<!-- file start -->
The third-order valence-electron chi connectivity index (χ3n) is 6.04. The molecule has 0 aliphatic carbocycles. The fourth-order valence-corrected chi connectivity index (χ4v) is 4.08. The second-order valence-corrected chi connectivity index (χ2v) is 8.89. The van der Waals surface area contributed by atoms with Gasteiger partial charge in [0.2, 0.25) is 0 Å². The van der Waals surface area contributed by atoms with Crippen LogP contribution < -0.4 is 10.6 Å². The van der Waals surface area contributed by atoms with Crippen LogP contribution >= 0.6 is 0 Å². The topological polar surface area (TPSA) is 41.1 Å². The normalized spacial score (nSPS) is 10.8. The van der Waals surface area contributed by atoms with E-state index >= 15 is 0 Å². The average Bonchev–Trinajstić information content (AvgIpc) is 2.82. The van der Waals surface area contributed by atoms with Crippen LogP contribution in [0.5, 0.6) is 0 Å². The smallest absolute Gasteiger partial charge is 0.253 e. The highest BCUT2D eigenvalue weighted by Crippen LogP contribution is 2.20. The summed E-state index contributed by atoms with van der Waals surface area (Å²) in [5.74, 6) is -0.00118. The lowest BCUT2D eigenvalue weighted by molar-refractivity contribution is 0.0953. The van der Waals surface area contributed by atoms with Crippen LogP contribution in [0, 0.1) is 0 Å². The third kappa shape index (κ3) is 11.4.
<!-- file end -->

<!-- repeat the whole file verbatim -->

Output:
The third-order valence-electron chi connectivity index (χ3n) is 6.04. The molecule has 0 aliphatic carbocycles. The fourth-order valence-corrected chi connectivity index (χ4v) is 4.08. The second-order valence-corrected chi connectivity index (χ2v) is 8.89. The van der Waals surface area contributed by atoms with Gasteiger partial charge in [0.2, 0.25) is 0 Å². The van der Waals surface area contributed by atoms with Crippen LogP contribution < -0.4 is 10.6 Å². The van der Waals surface area contributed by atoms with Crippen LogP contribution >= 0.6 is 0 Å². The topological polar surface area (TPSA) is 41.1 Å². The normalized spacial score (nSPS) is 10.8. The van der Waals surface area contributed by atoms with E-state index >= 15 is 0 Å². The average Bonchev–Trinajstić information content (AvgIpc) is 2.82. The van der Waals surface area contributed by atoms with Crippen LogP contribution in [0.5, 0.6) is 0 Å². The smallest absolute Gasteiger partial charge is 0.253 e. The highest BCUT2D eigenvalue weighted by Crippen LogP contribution is 2.20. The summed E-state index contributed by atoms with van der Waals surface area (Å²) in [5.74, 6) is -0.00118. The lowest BCUT2D eigenvalue weighted by molar-refractivity contribution is 0.0953. The van der Waals surface area contributed by atoms with Crippen LogP contribution in [0, 0.1) is 0 Å². The third kappa shape index (κ3) is 11.4.